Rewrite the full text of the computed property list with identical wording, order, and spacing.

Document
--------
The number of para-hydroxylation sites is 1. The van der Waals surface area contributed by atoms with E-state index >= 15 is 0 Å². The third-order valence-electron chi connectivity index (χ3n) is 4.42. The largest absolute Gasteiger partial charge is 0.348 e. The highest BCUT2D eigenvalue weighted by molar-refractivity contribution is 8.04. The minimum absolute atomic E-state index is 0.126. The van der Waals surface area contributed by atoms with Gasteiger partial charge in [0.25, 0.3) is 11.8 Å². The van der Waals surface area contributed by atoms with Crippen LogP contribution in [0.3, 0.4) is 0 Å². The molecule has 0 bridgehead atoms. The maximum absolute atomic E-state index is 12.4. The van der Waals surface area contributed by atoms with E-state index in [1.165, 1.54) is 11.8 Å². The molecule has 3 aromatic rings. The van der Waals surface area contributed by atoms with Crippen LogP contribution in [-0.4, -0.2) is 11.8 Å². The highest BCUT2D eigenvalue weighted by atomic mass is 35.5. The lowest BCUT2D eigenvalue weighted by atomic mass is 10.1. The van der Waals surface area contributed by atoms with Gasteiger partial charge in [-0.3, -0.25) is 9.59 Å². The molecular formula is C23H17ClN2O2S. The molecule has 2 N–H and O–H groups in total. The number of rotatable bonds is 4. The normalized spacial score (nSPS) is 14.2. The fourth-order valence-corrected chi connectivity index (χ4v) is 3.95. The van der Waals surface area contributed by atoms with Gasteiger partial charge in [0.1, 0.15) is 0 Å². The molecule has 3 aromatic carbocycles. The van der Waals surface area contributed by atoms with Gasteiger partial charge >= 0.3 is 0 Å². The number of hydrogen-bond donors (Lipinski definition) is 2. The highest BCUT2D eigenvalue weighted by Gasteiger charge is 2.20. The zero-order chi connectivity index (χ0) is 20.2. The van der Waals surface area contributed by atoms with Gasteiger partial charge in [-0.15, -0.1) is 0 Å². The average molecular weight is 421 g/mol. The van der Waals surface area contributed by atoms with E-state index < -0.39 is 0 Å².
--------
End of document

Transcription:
The number of para-hydroxylation sites is 1. The van der Waals surface area contributed by atoms with E-state index >= 15 is 0 Å². The third-order valence-electron chi connectivity index (χ3n) is 4.42. The largest absolute Gasteiger partial charge is 0.348 e. The highest BCUT2D eigenvalue weighted by molar-refractivity contribution is 8.04. The minimum absolute atomic E-state index is 0.126. The van der Waals surface area contributed by atoms with Gasteiger partial charge in [0.25, 0.3) is 11.8 Å². The van der Waals surface area contributed by atoms with Crippen LogP contribution in [0.3, 0.4) is 0 Å². The molecule has 0 bridgehead atoms. The maximum absolute atomic E-state index is 12.4. The van der Waals surface area contributed by atoms with E-state index in [1.165, 1.54) is 11.8 Å². The molecule has 3 aromatic rings. The van der Waals surface area contributed by atoms with Crippen LogP contribution in [-0.4, -0.2) is 11.8 Å². The highest BCUT2D eigenvalue weighted by atomic mass is 35.5. The lowest BCUT2D eigenvalue weighted by atomic mass is 10.1. The van der Waals surface area contributed by atoms with Gasteiger partial charge in [-0.3, -0.25) is 9.59 Å². The molecular formula is C23H17ClN2O2S. The molecule has 2 N–H and O–H groups in total. The number of rotatable bonds is 4. The normalized spacial score (nSPS) is 14.2. The fourth-order valence-corrected chi connectivity index (χ4v) is 3.95. The van der Waals surface area contributed by atoms with Gasteiger partial charge in [0.1, 0.15) is 0 Å². The molecule has 3 aromatic carbocycles. The van der Waals surface area contributed by atoms with Gasteiger partial charge >= 0.3 is 0 Å². The number of hydrogen-bond donors (Lipinski definition) is 2. The highest BCUT2D eigenvalue weighted by Gasteiger charge is 2.20. The zero-order chi connectivity index (χ0) is 20.2. The van der Waals surface area contributed by atoms with Gasteiger partial charge in [-0.15, -0.1) is 0 Å². The average molecular weight is 421 g/mol. The van der Waals surface area contributed by atoms with E-state index < -0.39 is 0 Å².